Manchin says he wouldn’t defy parliamentarian on immigration



WASHINGTON (AP) — Pivotal Sen. Joe Manchin said Wednesday he would oppose overturning the Senate parliamentarian’s decision if she rules that immigration or other provisions should fall from Democrats’ huge social and environment bill, underscoring the party’s uphill fight to keep some top priorities in the legislation.

Elizabeth MacDonough, the chamber’s nonpartisan rules referee, is expected to decide shortly whether language letting millions of migrants remain temporarily in the U.S. can stay in the 10-year, roughly $2 trillion measure. She’s also considering the fate of other initiatives, including parts of Democrats’ plan to curb pharmaceutical prices.

The moderate Manchin, D-W.Va., has spent months forcing Democrats to reduce the size and scope of the legislation, which the House approved last month. The Senate is all but certain to make significant changes to the bill. Party leaders hope Congress can approve a final version by Christmas.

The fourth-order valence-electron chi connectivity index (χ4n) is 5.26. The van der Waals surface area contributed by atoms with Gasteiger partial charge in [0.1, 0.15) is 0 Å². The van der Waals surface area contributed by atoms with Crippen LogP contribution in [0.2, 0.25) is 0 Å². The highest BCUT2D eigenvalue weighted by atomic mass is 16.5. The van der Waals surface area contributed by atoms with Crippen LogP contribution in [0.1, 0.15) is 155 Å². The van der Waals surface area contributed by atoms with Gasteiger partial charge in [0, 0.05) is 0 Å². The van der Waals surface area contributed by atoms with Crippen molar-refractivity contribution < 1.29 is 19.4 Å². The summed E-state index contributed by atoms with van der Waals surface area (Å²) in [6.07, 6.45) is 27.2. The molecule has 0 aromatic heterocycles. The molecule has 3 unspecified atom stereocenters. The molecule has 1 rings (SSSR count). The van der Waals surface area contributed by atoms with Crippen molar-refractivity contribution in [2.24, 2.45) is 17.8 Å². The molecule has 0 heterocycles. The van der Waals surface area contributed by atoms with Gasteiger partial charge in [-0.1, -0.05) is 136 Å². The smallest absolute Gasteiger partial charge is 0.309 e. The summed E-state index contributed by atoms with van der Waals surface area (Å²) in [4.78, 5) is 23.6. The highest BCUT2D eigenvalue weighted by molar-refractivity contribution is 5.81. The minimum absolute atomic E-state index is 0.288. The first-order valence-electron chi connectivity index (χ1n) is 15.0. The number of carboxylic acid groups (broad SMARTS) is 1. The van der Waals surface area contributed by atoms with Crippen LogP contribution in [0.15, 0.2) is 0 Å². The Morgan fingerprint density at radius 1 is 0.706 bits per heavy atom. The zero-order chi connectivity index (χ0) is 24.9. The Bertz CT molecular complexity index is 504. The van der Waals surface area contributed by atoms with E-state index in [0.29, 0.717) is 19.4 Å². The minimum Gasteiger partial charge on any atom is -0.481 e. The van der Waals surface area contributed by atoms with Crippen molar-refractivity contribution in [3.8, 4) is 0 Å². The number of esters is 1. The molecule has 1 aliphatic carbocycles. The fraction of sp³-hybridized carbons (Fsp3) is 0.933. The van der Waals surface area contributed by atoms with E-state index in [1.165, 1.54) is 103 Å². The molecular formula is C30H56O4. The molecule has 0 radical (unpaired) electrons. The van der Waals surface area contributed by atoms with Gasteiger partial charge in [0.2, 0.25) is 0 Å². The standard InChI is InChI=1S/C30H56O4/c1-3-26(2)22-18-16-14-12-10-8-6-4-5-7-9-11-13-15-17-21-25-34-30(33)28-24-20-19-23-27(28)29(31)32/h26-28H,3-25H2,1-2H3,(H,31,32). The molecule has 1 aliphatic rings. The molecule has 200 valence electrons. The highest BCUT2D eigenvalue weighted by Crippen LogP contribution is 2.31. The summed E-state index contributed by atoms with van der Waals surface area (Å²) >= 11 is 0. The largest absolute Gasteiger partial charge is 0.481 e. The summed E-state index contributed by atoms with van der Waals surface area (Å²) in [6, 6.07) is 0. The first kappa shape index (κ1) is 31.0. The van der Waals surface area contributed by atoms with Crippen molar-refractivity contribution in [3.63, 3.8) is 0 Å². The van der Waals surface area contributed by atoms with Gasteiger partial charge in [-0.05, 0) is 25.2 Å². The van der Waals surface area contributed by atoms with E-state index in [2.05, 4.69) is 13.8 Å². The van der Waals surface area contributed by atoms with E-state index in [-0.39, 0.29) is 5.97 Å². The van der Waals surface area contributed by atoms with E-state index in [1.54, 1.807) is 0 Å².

Asked Wednesday whether he would vote to override a decision by the parliamentarian to erase the immigration provision, Manchin told reporters he would not.

“The bottom line is the parliamentarian, you stick with the parliamentarian, that’s all,” he said. “You stick on every issue. You can’t pick and choose.”

MacDonough’s decisions can be ignored by whichever Democrat is presiding over the chamber during debate, but Republicans could force votes challenging that. Ultimately, Democrats would likely need all their votes to defeat such GOP moves in the 50-50 chamber, where Vice President Kamala Harris can break ties. All Republicans oppose the legislation.

Manchin has supported past efforts to help migrants remain in the U.S., including proposals giving them pathways to citizenship, usually insisting that border security also be tightened.

Democrats are using special procedures that would let the legislation pass by simple majority in the Senate, not the usual 60 votes. But that requires all of a bill’s provisions to be chiefly driven by budgetary, not policy changes.

The parliamentarian makes the initial determination of that question, an opinion that lawmakers almost always heed.

Many progressive and pro-immigrant groups have been pressuring Senate Democratic leaders to override MacDonough if she says the immigration language must be dropped.

The Senate is expected to begin debating the legislation later this month.


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